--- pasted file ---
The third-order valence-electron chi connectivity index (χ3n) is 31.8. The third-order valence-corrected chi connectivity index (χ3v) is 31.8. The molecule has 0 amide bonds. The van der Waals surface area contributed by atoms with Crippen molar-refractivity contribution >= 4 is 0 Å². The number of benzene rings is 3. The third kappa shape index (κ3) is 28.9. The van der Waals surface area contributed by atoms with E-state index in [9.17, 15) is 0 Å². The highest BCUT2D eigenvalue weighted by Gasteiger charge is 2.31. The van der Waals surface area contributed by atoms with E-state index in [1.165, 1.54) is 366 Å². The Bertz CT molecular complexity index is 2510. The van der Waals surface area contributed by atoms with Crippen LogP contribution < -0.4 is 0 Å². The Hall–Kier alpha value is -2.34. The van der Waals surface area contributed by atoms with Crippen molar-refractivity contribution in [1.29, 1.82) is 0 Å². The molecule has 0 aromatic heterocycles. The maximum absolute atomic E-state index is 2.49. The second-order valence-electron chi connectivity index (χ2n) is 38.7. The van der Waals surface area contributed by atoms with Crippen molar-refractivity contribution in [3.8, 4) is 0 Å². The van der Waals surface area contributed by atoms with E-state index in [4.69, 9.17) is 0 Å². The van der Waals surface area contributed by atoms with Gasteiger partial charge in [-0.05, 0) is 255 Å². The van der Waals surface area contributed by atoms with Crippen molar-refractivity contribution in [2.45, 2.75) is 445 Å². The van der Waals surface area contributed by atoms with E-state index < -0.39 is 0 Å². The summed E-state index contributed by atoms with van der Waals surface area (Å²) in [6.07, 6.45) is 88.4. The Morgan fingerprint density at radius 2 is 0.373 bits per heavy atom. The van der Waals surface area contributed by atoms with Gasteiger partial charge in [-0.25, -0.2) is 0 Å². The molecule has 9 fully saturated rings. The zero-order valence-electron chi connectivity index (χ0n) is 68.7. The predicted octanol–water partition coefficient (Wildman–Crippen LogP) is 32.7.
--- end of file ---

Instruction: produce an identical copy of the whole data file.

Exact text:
The third-order valence-electron chi connectivity index (χ3n) is 31.8. The third-order valence-corrected chi connectivity index (χ3v) is 31.8. The molecule has 0 amide bonds. The van der Waals surface area contributed by atoms with Crippen molar-refractivity contribution >= 4 is 0 Å². The number of benzene rings is 3. The third kappa shape index (κ3) is 28.9. The van der Waals surface area contributed by atoms with E-state index in [9.17, 15) is 0 Å². The highest BCUT2D eigenvalue weighted by Gasteiger charge is 2.31. The van der Waals surface area contributed by atoms with E-state index in [1.165, 1.54) is 366 Å². The Bertz CT molecular complexity index is 2510. The van der Waals surface area contributed by atoms with Crippen LogP contribution < -0.4 is 0 Å². The Hall–Kier alpha value is -2.34. The van der Waals surface area contributed by atoms with Crippen molar-refractivity contribution in [1.29, 1.82) is 0 Å². The molecule has 0 aromatic heterocycles. The maximum absolute atomic E-state index is 2.49. The second-order valence-electron chi connectivity index (χ2n) is 38.7. The van der Waals surface area contributed by atoms with Crippen molar-refractivity contribution in [3.8, 4) is 0 Å². The van der Waals surface area contributed by atoms with E-state index in [4.69, 9.17) is 0 Å². The van der Waals surface area contributed by atoms with Gasteiger partial charge in [-0.05, 0) is 255 Å². The van der Waals surface area contributed by atoms with Crippen molar-refractivity contribution in [2.45, 2.75) is 445 Å². The van der Waals surface area contributed by atoms with E-state index < -0.39 is 0 Å². The summed E-state index contributed by atoms with van der Waals surface area (Å²) in [6.07, 6.45) is 88.4. The Morgan fingerprint density at radius 2 is 0.373 bits per heavy atom. The van der Waals surface area contributed by atoms with Gasteiger partial charge in [-0.25, -0.2) is 0 Å². The molecule has 9 fully saturated rings. The zero-order valence-electron chi connectivity index (χ0n) is 68.7. The predicted octanol–water partition coefficient (Wildman–Crippen LogP) is 32.7.